The US wellness economy is estimated to generate over $200 billion annually. Wellness brands are heavily advertised in all media, wellness promoters have become celebrities, and celebrities have become wellness promoters. Many acupuncture practices have wellness in their names. Healthcare thinkers have been critical of US healthcare, calling it "sick care" when it should strive to be "well care." My colleagues point to the example of old China, in which the Emperor's physician was only paid when the Emperor was well, and was not paid if he fell ill.
According to US media representations, we should all be pursuing a lifestyle that promotes wellness. The trappings of that wellness lifestyle include things like yoga, juicing, spin class, kettlebells, oxygen therapies, high end skin care, a low carb diet, superfoods, and many, many more. Then of course you need the stuff that goes with that stuff, like the yoga clothes, the gym membership, the juicer, the free range meats, imported acai, etc. The implication from advertising is if you do all these things properly, you won't age, you won't get disease, and you'll be happy. The thinking is if a good diet is good, a great diet must be great. If some exercise is good, a lot must be great. If reducing chemical exposure is good, strict avoidance must be ideal.
So why aren't I on this bandwagon? I mean, I'm an acupuncturist. I should be all over the wellness thing. I should be raking in my slice of that $200 billion pie selling wellness. What gives? Don't I believe in wellness?
To a point, sure, I believe in wellness. But the media would have us blow well past that point into the realms of obsession, and I just don't see the research to support that as being so much more important than a meaningful life with fulfilling relationships. It isn't that I have a quarrel with the benefits of wellness practices. If you pick one and do it, you will probably feel better. My quarrel is that all of those practices, including coming to acupuncture, take time and money away from having a meaningful life with fulfilling relationships if your closest humans aren't doing them with you.
The evidence suggests that for the average person in average health, the difference between taking an hour's walk a day, and doing gym workouts plus six classes a week, isn't that great as far as disease avoidance and mortality. The evidence suggests that a low carb diet is not superior to any other diet, including the much more moderate "Mediterranean diet" for promoting a healthy life. Yoga is not better than tai chi, and it isn't better than dancing, and it isn't better than walking your dog on forested trails. Eating an all-organic diet, while it has its own merits for benefits to the agricultural environment, has not been shown to be better for your health than non-organic foods.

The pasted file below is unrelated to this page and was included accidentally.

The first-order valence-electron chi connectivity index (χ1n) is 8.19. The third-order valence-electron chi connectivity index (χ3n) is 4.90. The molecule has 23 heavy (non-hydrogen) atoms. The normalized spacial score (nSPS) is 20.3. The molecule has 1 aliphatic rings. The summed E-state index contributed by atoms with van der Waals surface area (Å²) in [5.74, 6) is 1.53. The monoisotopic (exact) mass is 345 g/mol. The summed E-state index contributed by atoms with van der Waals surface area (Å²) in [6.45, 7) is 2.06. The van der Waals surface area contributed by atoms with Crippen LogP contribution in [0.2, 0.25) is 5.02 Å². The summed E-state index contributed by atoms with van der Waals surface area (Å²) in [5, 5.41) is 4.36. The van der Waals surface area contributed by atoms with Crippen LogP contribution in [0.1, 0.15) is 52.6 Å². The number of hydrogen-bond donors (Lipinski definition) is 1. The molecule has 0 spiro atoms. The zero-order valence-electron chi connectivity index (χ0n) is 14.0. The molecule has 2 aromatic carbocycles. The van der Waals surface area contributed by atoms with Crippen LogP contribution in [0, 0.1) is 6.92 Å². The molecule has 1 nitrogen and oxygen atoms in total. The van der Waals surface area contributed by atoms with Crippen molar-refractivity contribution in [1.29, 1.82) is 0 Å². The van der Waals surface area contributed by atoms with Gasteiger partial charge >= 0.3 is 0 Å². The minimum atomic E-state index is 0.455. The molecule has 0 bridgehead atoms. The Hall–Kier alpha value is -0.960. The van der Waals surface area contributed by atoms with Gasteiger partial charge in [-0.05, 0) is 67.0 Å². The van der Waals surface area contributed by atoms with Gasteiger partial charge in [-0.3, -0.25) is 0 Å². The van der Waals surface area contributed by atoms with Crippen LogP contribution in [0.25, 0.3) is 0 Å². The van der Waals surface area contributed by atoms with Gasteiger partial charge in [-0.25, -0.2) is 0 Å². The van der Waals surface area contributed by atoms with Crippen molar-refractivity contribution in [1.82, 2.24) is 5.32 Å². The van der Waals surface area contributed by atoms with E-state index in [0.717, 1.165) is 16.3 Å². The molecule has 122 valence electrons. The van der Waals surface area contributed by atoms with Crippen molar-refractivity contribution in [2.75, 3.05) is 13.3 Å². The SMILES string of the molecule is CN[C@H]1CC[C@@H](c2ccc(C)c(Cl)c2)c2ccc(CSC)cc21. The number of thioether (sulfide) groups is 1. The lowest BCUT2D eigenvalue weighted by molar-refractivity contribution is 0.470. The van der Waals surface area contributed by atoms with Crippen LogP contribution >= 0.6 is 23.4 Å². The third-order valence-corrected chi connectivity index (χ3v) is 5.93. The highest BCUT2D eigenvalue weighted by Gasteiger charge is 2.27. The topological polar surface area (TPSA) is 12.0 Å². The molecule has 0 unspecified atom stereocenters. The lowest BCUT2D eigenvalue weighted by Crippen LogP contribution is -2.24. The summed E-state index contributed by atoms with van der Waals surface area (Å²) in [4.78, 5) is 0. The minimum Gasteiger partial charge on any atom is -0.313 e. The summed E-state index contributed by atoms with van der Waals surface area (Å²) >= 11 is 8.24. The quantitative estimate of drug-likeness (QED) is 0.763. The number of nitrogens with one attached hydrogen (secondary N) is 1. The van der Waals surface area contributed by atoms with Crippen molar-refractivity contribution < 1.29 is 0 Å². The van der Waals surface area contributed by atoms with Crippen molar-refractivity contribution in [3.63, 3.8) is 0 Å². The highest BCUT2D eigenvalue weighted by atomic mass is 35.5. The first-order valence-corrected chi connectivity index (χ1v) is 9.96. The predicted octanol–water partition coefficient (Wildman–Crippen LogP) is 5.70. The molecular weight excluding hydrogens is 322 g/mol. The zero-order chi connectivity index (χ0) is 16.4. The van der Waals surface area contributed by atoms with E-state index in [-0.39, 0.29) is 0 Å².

So where is wellness found? 25 years into my healthcare career, this is my current opinion. Eat real food. Be vegetarian or not, be low carb or not, it's up to you. But eat real food, ideally prepared at home. Don't go to restaurants too much. It isn't that restaurants are bad, but unless they are specifically health food restaurants, they will use way more sugar, salt, and fats than you would at home, so over time will bring you trouble. Your daily food should be simple, and ideally eaten with friends and loved ones.
Get some exercise, again ideally with friends and loved ones. It doesn't really matter what it is. Whatever you can find time for and enjoy will work. Be sure to include some aerobic conditioning (brisk walking is fine) and a bit of strengthening. A few times a week is fine.
Go to sleep. You know who you are. You stay up too late. Just go to sleep. If you can't sleep, come see me.
See if you can reduce stress. Some stressors are not in our control, but lots of them are, and we should take that control to make our lives better. See a counselor to get some ideas on how to reduce your stress; oftentimes we create stress within through mistaken notions of our self-worth, strengths, and responsibilities. Read some books or articles about stress. If you are parenting, think about reducing stress in your kid's life, too; they may need to do less.
You need to do less, too. That's the crux if why I don't talk a lot about wellness. If you use all your time doing wellness things that do not promote your own feelings of happiness and human connection, then that's less time you have for the things that do. For so many Americans, wellness activities have become the tasks we must do before we are allowed to engage in our happiness, like spending time with loved ones, engaging in hobbies, or just having down time. They become a stressor in their own right as we feel them looming over us, undone, when all we yearn for is hanging out with family.
Of course there is a minimum of body maintenance we should all do. Of course we should stave off the slide into sickness and disability if we are able. But the ridiculous standards promoted in media take us away from the things masses of research say bring longevity, health, and happiness: love, purpose, and connection.
My patients are always welcome to come in for a treatment. Acupuncture is fantastic, and is really good at helping us feel well. But if you don't have illness or injury, I don't want it to be another thing on your to do list. I want you to be out engaging in the pleasures of good company, play, expression, and nature. I'll be here when you need me.